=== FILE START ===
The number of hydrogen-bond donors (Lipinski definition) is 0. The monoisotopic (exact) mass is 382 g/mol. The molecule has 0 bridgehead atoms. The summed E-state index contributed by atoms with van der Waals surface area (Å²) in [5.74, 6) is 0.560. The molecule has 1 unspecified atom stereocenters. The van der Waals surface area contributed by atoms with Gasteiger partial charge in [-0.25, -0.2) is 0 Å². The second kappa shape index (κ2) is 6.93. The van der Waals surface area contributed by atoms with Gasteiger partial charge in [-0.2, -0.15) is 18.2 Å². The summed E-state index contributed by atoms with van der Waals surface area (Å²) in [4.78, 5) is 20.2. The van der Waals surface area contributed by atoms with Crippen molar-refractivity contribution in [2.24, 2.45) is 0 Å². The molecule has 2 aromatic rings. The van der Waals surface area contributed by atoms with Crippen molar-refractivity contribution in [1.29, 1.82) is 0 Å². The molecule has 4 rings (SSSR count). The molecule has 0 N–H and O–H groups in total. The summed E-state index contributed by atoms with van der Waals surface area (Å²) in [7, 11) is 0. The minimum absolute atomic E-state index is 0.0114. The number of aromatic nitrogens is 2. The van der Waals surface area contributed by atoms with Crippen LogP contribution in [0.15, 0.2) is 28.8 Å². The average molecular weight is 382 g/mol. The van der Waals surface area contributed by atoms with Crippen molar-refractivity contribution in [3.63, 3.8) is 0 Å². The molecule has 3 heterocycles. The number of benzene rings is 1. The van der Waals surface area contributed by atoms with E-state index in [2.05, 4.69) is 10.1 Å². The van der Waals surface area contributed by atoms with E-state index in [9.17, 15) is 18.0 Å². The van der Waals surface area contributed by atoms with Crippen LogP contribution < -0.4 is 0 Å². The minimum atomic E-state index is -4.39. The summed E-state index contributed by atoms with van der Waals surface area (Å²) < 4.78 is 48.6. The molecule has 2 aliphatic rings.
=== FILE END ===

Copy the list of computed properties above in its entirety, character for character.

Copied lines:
The number of hydrogen-bond donors (Lipinski definition) is 0. The monoisotopic (exact) mass is 382 g/mol. The molecule has 0 bridgehead atoms. The summed E-state index contributed by atoms with van der Waals surface area (Å²) in [5.74, 6) is 0.560. The molecule has 1 unspecified atom stereocenters. The van der Waals surface area contributed by atoms with Gasteiger partial charge in [-0.25, -0.2) is 0 Å². The second kappa shape index (κ2) is 6.93. The van der Waals surface area contributed by atoms with Gasteiger partial charge in [-0.2, -0.15) is 18.2 Å². The summed E-state index contributed by atoms with van der Waals surface area (Å²) in [4.78, 5) is 20.2. The van der Waals surface area contributed by atoms with Crippen molar-refractivity contribution in [2.24, 2.45) is 0 Å². The molecule has 2 aromatic rings. The van der Waals surface area contributed by atoms with Crippen molar-refractivity contribution in [1.29, 1.82) is 0 Å². The molecule has 4 rings (SSSR count). The molecule has 0 N–H and O–H groups in total. The summed E-state index contributed by atoms with van der Waals surface area (Å²) in [7, 11) is 0. The minimum absolute atomic E-state index is 0.0114. The number of aromatic nitrogens is 2. The van der Waals surface area contributed by atoms with Crippen LogP contribution in [0.15, 0.2) is 28.8 Å². The average molecular weight is 382 g/mol. The van der Waals surface area contributed by atoms with Crippen molar-refractivity contribution in [3.63, 3.8) is 0 Å². The molecule has 3 heterocycles. The number of benzene rings is 1. The van der Waals surface area contributed by atoms with E-state index in [2.05, 4.69) is 10.1 Å². The van der Waals surface area contributed by atoms with E-state index in [9.17, 15) is 18.0 Å². The van der Waals surface area contributed by atoms with Crippen LogP contribution < -0.4 is 0 Å². The minimum atomic E-state index is -4.39. The summed E-state index contributed by atoms with van der Waals surface area (Å²) < 4.78 is 48.6. The molecule has 2 aliphatic rings.